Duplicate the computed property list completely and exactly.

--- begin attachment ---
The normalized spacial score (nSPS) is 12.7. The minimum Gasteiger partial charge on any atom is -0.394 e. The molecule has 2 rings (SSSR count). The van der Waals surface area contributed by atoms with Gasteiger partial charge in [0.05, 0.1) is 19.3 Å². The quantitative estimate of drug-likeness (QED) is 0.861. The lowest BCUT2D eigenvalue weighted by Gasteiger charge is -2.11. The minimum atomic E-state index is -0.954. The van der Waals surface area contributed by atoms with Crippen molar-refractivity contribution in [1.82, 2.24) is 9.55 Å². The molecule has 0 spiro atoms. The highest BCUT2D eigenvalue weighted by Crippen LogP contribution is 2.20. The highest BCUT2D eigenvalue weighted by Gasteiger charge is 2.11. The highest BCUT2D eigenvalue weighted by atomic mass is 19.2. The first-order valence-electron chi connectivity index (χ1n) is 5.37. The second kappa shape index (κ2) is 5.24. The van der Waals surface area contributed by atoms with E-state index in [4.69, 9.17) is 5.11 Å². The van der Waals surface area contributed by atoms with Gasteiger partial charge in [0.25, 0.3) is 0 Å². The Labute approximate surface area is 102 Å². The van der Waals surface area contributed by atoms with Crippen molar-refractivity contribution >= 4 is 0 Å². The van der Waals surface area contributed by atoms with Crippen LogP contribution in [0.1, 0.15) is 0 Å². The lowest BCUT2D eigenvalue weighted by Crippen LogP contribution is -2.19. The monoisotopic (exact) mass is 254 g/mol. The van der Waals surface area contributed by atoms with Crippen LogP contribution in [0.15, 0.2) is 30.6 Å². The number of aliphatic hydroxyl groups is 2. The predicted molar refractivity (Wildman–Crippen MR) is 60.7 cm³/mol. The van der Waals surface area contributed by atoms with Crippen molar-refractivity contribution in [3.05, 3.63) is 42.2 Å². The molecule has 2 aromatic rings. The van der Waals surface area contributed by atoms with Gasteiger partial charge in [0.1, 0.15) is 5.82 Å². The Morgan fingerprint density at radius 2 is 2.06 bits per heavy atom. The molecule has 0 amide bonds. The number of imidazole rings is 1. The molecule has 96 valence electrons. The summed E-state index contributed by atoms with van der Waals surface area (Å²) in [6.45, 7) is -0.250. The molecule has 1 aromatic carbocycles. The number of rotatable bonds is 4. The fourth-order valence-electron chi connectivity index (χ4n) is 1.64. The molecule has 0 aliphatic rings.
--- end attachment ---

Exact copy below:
The normalized spacial score (nSPS) is 12.7. The minimum Gasteiger partial charge on any atom is -0.394 e. The molecule has 2 rings (SSSR count). The van der Waals surface area contributed by atoms with Gasteiger partial charge in [0.05, 0.1) is 19.3 Å². The quantitative estimate of drug-likeness (QED) is 0.861. The lowest BCUT2D eigenvalue weighted by Gasteiger charge is -2.11. The minimum atomic E-state index is -0.954. The van der Waals surface area contributed by atoms with Crippen molar-refractivity contribution in [1.82, 2.24) is 9.55 Å². The molecule has 0 spiro atoms. The highest BCUT2D eigenvalue weighted by Crippen LogP contribution is 2.20. The highest BCUT2D eigenvalue weighted by Gasteiger charge is 2.11. The highest BCUT2D eigenvalue weighted by atomic mass is 19.2. The first-order valence-electron chi connectivity index (χ1n) is 5.37. The second kappa shape index (κ2) is 5.24. The van der Waals surface area contributed by atoms with E-state index in [4.69, 9.17) is 5.11 Å². The van der Waals surface area contributed by atoms with Gasteiger partial charge in [0.25, 0.3) is 0 Å². The Labute approximate surface area is 102 Å². The van der Waals surface area contributed by atoms with Crippen molar-refractivity contribution >= 4 is 0 Å². The van der Waals surface area contributed by atoms with Crippen LogP contribution in [0.1, 0.15) is 0 Å². The lowest BCUT2D eigenvalue weighted by Crippen LogP contribution is -2.19. The monoisotopic (exact) mass is 254 g/mol. The van der Waals surface area contributed by atoms with Crippen LogP contribution in [0.15, 0.2) is 30.6 Å². The number of aliphatic hydroxyl groups is 2. The predicted molar refractivity (Wildman–Crippen MR) is 60.7 cm³/mol. The van der Waals surface area contributed by atoms with Crippen molar-refractivity contribution in [3.05, 3.63) is 42.2 Å². The molecule has 2 aromatic rings. The van der Waals surface area contributed by atoms with Gasteiger partial charge in [0.1, 0.15) is 5.82 Å². The Morgan fingerprint density at radius 2 is 2.06 bits per heavy atom. The molecule has 0 amide bonds. The number of imidazole rings is 1. The molecule has 96 valence electrons. The summed E-state index contributed by atoms with van der Waals surface area (Å²) in [6.45, 7) is -0.250. The molecule has 1 aromatic carbocycles. The number of rotatable bonds is 4. The fourth-order valence-electron chi connectivity index (χ4n) is 1.64. The molecule has 0 aliphatic rings.